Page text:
Appropriations Priorities for FY2017 & FY2018

 

Department of Education

  • Title VI of Higher Education Act – International and Foreign Language Education Office: NCLIS notes that the FY17 budget decreases funding to the International and Foreign Language Education (IFLE) programs of the US Department of Education by almost $5m, from the current $72m to $67m. This cut, directed at the overseas programs of IFLE, will significantly damage the Fulbright-Hays programs. We note that, if enacted, this funding level will still remain more than $50m below the fiscal year 2011 levels. NCLIS requests robust funding for these programs, at or above the FY16 levels, for the remainder of 2017 and for 2018.
  • Title IV, Part A of Every Student Succeeds Act – Student Support and Academic Enhancement Grants: NCLIS notes that the FY17 budget requests $500m for Part A of Title IV of the Every Student Succeeds Act (ESSA). This amount is less than one third of the authorization level of $1.65b. This allocation will severely limit the ability of states and districts to make meaningful investments in subjects that are essential to a well-rounded education, which includes foreign language education. NCLIS requests full funding for the remainder of 2017 and for 2018, as agreed upon by Congress and authorized in ESSA.
  • Title III of Every Student Succeeds Act – Office of English Language Acquisition: NCLIS welcomes the request of $800m for 2017 Title III of the Elementary and Secondary Education Act in English language acquisition among English Language Learners (ELLs), and notes that this program has driven the formation of innovative and impactful dual-language immersion programs that result in greater academic success for ELLs. NCLIS requests the same level of funding, $800m, for 2017 and 2018.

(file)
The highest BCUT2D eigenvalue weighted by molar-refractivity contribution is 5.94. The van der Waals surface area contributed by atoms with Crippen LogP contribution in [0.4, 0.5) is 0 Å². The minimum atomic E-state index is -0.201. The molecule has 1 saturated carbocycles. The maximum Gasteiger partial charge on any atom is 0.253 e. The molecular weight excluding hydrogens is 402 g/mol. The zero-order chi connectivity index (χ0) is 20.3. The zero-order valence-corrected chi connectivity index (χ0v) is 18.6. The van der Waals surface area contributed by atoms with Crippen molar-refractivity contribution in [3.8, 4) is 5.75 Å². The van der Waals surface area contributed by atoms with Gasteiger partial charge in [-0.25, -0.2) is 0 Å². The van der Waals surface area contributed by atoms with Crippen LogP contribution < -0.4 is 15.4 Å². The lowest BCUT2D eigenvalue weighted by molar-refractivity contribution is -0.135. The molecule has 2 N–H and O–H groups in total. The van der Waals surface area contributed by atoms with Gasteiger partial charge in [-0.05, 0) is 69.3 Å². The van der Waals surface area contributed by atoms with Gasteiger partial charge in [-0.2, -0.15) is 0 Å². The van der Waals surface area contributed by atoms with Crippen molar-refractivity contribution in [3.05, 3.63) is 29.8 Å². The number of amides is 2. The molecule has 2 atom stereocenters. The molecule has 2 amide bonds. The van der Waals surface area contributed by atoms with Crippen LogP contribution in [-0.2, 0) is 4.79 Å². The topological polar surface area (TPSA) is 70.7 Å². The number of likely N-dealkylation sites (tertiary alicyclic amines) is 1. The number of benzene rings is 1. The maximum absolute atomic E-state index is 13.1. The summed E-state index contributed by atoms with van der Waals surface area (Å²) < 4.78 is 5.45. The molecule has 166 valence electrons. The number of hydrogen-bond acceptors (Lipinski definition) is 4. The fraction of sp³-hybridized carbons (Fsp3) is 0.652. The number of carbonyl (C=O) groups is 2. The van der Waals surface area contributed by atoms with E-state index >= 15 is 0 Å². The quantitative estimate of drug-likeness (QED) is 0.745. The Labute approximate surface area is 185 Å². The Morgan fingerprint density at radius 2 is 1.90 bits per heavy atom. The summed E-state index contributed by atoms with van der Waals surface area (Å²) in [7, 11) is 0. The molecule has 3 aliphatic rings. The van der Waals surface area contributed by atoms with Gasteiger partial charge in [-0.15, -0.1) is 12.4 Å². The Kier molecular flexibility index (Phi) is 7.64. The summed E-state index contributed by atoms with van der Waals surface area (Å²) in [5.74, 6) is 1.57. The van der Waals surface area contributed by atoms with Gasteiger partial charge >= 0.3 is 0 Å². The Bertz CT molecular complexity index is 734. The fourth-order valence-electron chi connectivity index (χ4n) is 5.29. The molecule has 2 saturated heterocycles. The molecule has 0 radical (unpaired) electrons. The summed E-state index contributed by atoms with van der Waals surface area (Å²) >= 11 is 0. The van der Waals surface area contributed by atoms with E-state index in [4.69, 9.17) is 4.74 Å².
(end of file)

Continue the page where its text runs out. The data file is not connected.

• Institute of Education Sciences: NCLIS welcomes the proposed funding of $693.8m for the Institute of Education Sciences; this request is $75.8m more than the enacted 2016 level. IES supports high-quality evaluations of program models for their impact on educational outcomes, including several research studies on the differential impact of Dual Language Immersion. NCLIS requests this level of funding for the remainder of 2017 and for 2018.

Department of State

  • Educational and Cultural Exchanges: NCLIS is pleased by the FY17 budget request of $639.8m for the overall budget for educational and cultural exchanges, an increase of $48.9 over the $590.9m in FY16. NCLIS asks Congress to support the request for the remainder of 2017 and going forward for 2018. International exchanges, including programs for US students to study abroad, are a bedrock component of our education in foreign languages, and are invaluable as a tool of informal diplomacy.
  • Title VIII: New Independent States of the Former Soviet Union Act: NCLIS requests restoration of FY12-level funding for the New Independent States of the Former Soviet Union Act (PL 90-164, Title VIII), in the Bureau of Intelligence and Research, to $5.7m, $2.7m above the FY16 level of $3m.